The most common type of poker played nowadays is the no-limit Texas Hold’em poker, meaning there are no limits to how big of a bet can you make. If you decide to make the biggest bet possible and move all of your chips to the middle of the table, you’re “all-in”.
The all-in is one of the most powerful moves you can make in a poker game. Even though it’s an incredibly simple poker strategy, it can transform the entire game – if you are called and win it can chip you up and take you to final table of a tournament or the cash-out grill at the cashier. However all it takes is a single false step and you’ve lost everything you’ve got.
Being such a significant move, everyone who plays Texas Hold’em will end up going all-in at least once every tournament as they search for the Texas holdem winning hand, especially when they are running low on chips – if not before, and maybe in cash games too. So, let’s take a deeper look at how this move works and how you can implement it in your Texas Hold’em strategy.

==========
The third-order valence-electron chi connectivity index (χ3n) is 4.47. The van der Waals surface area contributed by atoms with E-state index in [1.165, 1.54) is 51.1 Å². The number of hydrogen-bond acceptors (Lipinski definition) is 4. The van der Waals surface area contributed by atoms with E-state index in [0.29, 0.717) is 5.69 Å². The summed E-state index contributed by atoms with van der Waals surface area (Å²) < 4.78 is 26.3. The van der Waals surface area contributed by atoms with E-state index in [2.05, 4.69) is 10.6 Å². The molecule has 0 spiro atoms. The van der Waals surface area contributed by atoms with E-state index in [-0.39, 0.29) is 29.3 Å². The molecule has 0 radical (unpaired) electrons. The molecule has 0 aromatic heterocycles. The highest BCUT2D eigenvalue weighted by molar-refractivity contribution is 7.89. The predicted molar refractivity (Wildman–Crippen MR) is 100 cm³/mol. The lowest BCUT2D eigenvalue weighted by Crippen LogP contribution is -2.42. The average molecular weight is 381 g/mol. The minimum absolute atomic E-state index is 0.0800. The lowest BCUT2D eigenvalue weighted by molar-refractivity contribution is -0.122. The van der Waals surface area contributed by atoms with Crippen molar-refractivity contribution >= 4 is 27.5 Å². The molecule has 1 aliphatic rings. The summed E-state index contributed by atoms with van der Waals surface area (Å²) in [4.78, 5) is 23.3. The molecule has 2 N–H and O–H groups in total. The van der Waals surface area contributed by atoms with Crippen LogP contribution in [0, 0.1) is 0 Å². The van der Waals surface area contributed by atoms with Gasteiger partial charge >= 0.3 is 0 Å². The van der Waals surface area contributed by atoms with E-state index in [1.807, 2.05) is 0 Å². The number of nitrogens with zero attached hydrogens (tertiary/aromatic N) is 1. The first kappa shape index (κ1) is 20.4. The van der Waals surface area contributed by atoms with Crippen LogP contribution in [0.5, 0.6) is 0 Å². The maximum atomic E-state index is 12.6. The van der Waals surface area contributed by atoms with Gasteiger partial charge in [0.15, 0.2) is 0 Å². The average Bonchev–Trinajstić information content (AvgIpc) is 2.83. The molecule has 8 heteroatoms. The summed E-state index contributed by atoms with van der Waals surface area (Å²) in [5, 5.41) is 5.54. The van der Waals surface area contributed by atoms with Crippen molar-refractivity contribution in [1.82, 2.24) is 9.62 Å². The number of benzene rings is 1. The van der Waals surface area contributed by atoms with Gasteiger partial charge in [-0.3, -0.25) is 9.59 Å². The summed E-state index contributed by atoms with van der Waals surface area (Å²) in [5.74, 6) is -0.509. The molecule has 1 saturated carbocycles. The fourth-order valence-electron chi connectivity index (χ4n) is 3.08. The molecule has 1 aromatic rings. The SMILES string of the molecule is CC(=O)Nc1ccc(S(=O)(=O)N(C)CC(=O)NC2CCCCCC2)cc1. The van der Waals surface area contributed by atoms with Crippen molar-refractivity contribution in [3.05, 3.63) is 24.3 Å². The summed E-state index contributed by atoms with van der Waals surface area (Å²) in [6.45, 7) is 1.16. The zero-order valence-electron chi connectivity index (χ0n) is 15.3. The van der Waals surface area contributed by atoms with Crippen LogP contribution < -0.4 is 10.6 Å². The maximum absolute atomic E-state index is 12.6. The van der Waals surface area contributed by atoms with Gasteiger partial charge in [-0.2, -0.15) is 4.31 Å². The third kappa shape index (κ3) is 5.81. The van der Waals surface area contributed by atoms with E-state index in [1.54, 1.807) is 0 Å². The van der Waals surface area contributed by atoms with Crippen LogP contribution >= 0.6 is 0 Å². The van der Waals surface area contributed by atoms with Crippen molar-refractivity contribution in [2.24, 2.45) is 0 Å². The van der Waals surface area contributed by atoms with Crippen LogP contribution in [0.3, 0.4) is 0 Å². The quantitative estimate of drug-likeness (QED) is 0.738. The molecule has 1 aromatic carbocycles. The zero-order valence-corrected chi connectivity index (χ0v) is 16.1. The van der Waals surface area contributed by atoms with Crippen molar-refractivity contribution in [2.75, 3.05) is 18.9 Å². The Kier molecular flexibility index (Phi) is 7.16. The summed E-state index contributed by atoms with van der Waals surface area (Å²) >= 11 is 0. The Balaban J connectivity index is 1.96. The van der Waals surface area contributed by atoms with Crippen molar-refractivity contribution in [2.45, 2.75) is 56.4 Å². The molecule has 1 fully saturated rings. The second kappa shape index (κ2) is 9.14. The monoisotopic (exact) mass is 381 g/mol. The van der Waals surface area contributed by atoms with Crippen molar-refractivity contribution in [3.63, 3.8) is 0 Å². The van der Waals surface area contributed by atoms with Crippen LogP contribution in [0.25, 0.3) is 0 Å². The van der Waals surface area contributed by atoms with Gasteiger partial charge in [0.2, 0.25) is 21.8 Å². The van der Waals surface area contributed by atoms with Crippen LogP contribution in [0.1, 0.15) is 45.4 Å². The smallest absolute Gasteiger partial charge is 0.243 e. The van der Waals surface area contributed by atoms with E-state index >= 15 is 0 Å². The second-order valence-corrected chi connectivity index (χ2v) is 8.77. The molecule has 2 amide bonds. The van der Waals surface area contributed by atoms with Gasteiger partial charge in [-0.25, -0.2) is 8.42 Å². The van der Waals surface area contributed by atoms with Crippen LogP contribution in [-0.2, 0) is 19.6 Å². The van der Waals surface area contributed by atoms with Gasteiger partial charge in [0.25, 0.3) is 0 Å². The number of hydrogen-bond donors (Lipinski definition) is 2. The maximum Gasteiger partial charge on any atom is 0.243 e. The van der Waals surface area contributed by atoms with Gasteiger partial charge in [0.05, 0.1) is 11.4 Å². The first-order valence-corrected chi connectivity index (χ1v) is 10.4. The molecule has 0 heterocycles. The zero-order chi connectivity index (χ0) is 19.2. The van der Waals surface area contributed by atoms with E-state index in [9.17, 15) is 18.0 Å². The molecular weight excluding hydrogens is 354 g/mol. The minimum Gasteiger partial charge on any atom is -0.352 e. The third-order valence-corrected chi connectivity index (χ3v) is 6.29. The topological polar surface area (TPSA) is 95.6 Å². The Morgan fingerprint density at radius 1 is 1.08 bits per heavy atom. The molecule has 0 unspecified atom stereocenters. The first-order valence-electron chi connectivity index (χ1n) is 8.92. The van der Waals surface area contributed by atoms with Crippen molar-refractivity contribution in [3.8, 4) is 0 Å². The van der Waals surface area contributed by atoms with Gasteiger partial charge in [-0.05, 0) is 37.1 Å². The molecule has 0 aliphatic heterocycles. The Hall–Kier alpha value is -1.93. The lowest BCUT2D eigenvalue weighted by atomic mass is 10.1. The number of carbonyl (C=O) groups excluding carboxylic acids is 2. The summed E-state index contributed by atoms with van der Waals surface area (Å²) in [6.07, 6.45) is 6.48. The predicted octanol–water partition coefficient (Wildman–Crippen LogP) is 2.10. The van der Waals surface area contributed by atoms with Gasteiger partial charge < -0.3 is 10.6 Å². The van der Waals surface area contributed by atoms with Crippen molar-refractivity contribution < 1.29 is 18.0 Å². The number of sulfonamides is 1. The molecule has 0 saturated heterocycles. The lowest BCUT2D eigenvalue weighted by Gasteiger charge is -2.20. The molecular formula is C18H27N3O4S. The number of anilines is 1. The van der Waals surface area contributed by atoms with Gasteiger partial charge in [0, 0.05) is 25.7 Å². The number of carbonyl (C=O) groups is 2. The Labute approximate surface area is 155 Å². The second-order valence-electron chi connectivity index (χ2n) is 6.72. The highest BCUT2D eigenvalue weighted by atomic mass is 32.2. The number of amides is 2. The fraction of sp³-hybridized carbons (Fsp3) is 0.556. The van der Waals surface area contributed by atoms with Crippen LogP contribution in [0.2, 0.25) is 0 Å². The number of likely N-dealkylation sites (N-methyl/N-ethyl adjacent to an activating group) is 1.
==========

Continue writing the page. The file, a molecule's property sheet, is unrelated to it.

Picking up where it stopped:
How the “all-in” Works?
To go all-in is to bet all you have on the table. However even if your opponent goes all-in with $1000 when you have $50, you still have the option to call and win only $50 from his stack. When there are three or more players, however, things get a little bit complicated. When one player is all-in and the others are battling for additional chips, side pots are created. To better understand side pots, let’s take a three-way example:
- Player 1: $25
- Player 2: $100
- Player 3: $200
Player 1 goes All-in with $25, and can only win $25 from the other players’ stacks. All bets above that amount will go into a side pot.
Player 2 raises the bet to $100.
Player 3 calls the bet, leaving a total amount of $225 in the pot.
This amount is then divided into two pots:
- The main pot with $75 ($25 from each player)
- The side pot with $150 (the remaining $75 from player 2 and 3)
If player 1 wins, he gets the main pot with $75. The second best hand loses the main pot but wins the side pot.
When to go all-in?
Now that you know the rules for going all-in, it’s time to learn how to use strategy to get the most out of this move.